I was just reading some comments by 18 year olds on facebook about religion. A young woman, H, wrote passionately that the the Bible was written by God and religion – or at least Christianity – was good for the world. She was in a tussle with a young man, T, who sounded like a seasoned atheist, asking how the Bible could have been written by God when it was riddled with ‘contradictions’ and ‘errors’? I assumed T’d been brought up an atheist, but then a third person commented that until a few months ago T had believed the Bible was written by God too. Perhaps T is a young man turned off Christianity by his first year of uni.
Evangelicalism sets its young adults up to lose their faith. Too many of them are given a stark, unthinking choice: either God wrote the Bible and thus it is perfect OR God does not exist and religion is a harmful delusion. It’s not that evangelicals actually put the choice directly like this to their young adults. Instead, it’s that a perfect Bible is put up as the centrepiece of faith and other expressions of Christian faith are dismissed.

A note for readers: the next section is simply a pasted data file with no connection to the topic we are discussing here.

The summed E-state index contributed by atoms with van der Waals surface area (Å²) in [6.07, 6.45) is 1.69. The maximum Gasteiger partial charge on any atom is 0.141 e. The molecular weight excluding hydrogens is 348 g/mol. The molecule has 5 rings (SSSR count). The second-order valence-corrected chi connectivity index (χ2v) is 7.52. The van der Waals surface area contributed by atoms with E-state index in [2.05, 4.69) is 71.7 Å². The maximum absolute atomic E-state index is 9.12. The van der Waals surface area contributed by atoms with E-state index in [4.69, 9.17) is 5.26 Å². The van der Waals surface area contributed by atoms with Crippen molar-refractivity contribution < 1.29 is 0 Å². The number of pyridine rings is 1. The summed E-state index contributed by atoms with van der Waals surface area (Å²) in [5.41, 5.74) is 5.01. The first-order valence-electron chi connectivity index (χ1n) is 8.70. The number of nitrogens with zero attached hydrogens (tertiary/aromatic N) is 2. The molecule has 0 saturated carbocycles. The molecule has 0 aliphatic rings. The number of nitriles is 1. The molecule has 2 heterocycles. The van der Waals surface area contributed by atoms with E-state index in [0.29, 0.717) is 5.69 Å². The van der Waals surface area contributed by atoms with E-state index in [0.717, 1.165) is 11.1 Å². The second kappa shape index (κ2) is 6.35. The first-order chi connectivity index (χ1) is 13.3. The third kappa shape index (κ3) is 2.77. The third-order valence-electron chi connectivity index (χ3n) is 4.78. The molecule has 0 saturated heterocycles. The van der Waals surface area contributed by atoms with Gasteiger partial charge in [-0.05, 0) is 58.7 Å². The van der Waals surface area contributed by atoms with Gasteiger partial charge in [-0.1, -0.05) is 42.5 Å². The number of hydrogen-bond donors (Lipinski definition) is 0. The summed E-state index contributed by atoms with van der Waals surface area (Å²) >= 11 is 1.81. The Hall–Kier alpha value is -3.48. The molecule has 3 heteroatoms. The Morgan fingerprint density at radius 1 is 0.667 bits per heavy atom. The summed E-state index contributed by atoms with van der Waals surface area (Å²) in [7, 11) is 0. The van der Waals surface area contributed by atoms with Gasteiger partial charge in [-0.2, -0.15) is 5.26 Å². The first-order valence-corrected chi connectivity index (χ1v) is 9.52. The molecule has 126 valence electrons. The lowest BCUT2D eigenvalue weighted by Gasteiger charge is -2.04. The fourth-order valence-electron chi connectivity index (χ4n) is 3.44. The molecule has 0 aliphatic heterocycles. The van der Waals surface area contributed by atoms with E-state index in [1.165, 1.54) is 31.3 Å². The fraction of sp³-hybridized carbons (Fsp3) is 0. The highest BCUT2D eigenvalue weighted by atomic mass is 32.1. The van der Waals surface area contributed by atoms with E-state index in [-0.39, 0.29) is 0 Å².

Instead of this, young people should be shown the wide, diverse riches of Christianity, its many expressions, its wide river and many branching streams. Warned perhaps that some parts of the river are stagnant and stinking or dried up or lead to places you don’t want to go. But at least made aware that the perfect Bible is one particular tradition, a response to problems of the 19th and 20th centuries. Few of them are even shown the riches and diversity within the evangelical tradition, let alone the other streams. Richard Foster’s Streams of Living Water should be required reading.